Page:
What does the success of Shavit’s book in the US reflect about the current climate towards the Jewish state? The author tells me that, “I think there are many people who have an issue with Israel’s present policy, mainly occupation and settlements, and yet they have a sense that there is a need to have Israel, that Israel is legitimate, just and a necessary entity.”
I ask Shavit about the growing global movement of boycott, divestment and sanctions (BDS) against Israel, which the author strongly rejects. “The only way to win the battle within Israel [against Jewish extremism] is to have a strong sense that the international community will stand by Israel,” Shavit says to me, “totally accepts Israel’s legitimacy, and will stand by it post occupation.
“If people are not Israel haters and are into really ending the occupation in a reasonable way, the policy should be the exact opposite of BDS. Go to Israelis, hug them, promise them love and support once they do the right thing and demand of them to do the right thing. Right now so many Israelis have deep suspicions whether this kind of [BDS] pressure will end the moment they end the occupation.”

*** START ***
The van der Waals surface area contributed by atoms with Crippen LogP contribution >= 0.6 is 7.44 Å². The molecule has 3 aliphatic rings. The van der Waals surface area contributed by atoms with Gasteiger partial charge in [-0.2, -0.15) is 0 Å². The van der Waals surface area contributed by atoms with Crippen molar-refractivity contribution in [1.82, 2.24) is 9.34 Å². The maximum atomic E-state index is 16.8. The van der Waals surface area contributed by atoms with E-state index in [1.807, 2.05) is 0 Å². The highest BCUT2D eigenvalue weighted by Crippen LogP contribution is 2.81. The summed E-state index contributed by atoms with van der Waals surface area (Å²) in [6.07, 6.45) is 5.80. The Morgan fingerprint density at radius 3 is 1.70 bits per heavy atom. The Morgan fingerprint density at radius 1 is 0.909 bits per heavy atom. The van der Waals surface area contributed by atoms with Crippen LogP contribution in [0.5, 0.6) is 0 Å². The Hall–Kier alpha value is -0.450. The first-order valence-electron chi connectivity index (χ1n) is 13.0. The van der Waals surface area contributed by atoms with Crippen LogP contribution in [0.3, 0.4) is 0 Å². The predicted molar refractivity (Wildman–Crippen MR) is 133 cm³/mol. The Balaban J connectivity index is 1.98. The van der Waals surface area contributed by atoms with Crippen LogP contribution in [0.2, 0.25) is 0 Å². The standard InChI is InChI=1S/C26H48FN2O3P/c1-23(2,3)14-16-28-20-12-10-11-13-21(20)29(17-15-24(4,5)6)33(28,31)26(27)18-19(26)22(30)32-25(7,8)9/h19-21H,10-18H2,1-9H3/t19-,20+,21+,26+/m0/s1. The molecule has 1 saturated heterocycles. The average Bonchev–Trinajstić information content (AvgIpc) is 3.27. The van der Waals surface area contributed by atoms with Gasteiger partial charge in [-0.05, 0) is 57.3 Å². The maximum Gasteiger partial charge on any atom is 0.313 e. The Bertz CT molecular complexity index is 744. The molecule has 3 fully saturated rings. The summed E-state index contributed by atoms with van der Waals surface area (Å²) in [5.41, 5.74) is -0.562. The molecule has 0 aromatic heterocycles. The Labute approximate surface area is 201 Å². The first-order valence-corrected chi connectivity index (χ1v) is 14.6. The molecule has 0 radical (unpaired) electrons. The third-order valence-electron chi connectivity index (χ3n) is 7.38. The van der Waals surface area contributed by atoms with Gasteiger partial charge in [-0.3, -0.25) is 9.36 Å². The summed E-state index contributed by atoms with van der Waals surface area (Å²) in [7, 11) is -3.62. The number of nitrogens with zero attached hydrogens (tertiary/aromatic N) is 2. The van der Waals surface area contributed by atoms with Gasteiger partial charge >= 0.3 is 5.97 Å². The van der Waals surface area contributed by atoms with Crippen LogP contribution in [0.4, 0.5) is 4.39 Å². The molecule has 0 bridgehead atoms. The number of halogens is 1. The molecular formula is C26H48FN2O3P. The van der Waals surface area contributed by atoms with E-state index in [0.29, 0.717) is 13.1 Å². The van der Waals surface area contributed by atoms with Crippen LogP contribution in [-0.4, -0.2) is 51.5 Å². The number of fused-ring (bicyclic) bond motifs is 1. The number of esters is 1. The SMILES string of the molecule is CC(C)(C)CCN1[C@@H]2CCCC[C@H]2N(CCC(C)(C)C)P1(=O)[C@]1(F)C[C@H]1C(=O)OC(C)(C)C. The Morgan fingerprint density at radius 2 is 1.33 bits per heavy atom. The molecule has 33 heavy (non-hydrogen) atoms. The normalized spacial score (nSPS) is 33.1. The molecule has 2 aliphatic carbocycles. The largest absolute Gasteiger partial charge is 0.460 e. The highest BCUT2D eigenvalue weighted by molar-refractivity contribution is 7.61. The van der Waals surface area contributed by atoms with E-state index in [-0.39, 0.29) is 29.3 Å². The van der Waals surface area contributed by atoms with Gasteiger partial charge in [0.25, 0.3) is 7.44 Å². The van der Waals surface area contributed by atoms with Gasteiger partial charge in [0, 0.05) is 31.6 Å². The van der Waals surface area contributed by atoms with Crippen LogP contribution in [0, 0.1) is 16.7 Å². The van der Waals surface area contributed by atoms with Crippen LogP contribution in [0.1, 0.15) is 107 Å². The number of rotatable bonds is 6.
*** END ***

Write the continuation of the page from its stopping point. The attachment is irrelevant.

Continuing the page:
During Shavit’s Sydney writers’ festival event, he continually claimed that, “Israel is not settlers or soldiers” and yet the occupation of Palestinian land in the West Bank has been a fact for nearly 50 years. Although he wants to “avoid the blame game” – he praises pro-settlement, Zionist lobbyists around the world because “I’m not ashamed that we have some organisations speaking up for the Jewish minority” – he’s aware that there is growing global impatience with maintaining the status quo.
Ultimately, Shavit fears the “cancer eating Israel from within” and tells me that, “we cannot survive another decade with the suicidal ways in which Israel is building more settlements”. But he has some hope that “a realistic peace concept, rather than a utopian one” can appear to convince the majority of Israelis that “they must act to save Israel from occupation”.
The blandness of the mainstream media, including public broadcasters, is all about the narrow level of “debate” allowed on issues of the day.